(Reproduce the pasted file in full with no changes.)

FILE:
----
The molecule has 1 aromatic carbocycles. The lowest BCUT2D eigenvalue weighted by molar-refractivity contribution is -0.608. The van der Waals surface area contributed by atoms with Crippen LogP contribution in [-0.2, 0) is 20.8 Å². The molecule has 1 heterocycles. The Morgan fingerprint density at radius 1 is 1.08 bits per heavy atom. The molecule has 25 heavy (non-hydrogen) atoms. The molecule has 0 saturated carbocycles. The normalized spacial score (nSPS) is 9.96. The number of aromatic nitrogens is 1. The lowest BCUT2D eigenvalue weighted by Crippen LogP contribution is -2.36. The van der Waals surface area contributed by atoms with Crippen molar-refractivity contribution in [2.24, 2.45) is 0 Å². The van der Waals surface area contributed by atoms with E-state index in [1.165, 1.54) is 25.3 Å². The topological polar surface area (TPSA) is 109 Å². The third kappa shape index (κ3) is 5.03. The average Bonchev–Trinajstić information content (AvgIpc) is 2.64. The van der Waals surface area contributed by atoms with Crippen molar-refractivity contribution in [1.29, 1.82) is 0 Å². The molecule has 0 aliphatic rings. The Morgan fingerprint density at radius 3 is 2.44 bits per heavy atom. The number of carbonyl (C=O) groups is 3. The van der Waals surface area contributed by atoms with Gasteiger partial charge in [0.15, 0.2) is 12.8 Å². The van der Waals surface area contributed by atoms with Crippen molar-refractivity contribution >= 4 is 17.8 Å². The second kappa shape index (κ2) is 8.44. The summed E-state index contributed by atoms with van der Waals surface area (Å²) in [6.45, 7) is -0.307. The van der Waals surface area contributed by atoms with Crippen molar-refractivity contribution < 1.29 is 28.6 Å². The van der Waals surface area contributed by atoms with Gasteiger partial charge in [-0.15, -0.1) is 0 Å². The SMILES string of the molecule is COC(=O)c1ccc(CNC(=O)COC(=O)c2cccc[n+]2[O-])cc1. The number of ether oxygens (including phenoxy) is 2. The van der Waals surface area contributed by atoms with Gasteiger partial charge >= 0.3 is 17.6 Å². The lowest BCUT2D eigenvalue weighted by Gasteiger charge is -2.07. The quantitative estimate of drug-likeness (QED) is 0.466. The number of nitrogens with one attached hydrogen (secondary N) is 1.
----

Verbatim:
The molecule has 1 aromatic carbocycles. The lowest BCUT2D eigenvalue weighted by molar-refractivity contribution is -0.608. The van der Waals surface area contributed by atoms with Crippen LogP contribution in [-0.2, 0) is 20.8 Å². The molecule has 1 heterocycles. The Morgan fingerprint density at radius 1 is 1.08 bits per heavy atom. The molecule has 25 heavy (non-hydrogen) atoms. The molecule has 0 saturated carbocycles. The normalized spacial score (nSPS) is 9.96. The number of aromatic nitrogens is 1. The lowest BCUT2D eigenvalue weighted by Crippen LogP contribution is -2.36. The van der Waals surface area contributed by atoms with Crippen molar-refractivity contribution in [2.24, 2.45) is 0 Å². The van der Waals surface area contributed by atoms with E-state index in [1.165, 1.54) is 25.3 Å². The topological polar surface area (TPSA) is 109 Å². The third kappa shape index (κ3) is 5.03. The average Bonchev–Trinajstić information content (AvgIpc) is 2.64. The van der Waals surface area contributed by atoms with Crippen molar-refractivity contribution in [1.29, 1.82) is 0 Å². The molecule has 0 aliphatic rings. The Morgan fingerprint density at radius 3 is 2.44 bits per heavy atom. The number of carbonyl (C=O) groups is 3. The van der Waals surface area contributed by atoms with Gasteiger partial charge in [0.15, 0.2) is 12.8 Å². The van der Waals surface area contributed by atoms with Crippen molar-refractivity contribution >= 4 is 17.8 Å². The second kappa shape index (κ2) is 8.44. The summed E-state index contributed by atoms with van der Waals surface area (Å²) in [6.45, 7) is -0.307. The van der Waals surface area contributed by atoms with Crippen molar-refractivity contribution < 1.29 is 28.6 Å². The van der Waals surface area contributed by atoms with Gasteiger partial charge in [-0.15, -0.1) is 0 Å². The SMILES string of the molecule is COC(=O)c1ccc(CNC(=O)COC(=O)c2cccc[n+]2[O-])cc1. The number of ether oxygens (including phenoxy) is 2. The van der Waals surface area contributed by atoms with Gasteiger partial charge >= 0.3 is 17.6 Å². The lowest BCUT2D eigenvalue weighted by Gasteiger charge is -2.07. The quantitative estimate of drug-likeness (QED) is 0.466. The number of nitrogens with one attached hydrogen (secondary N) is 1.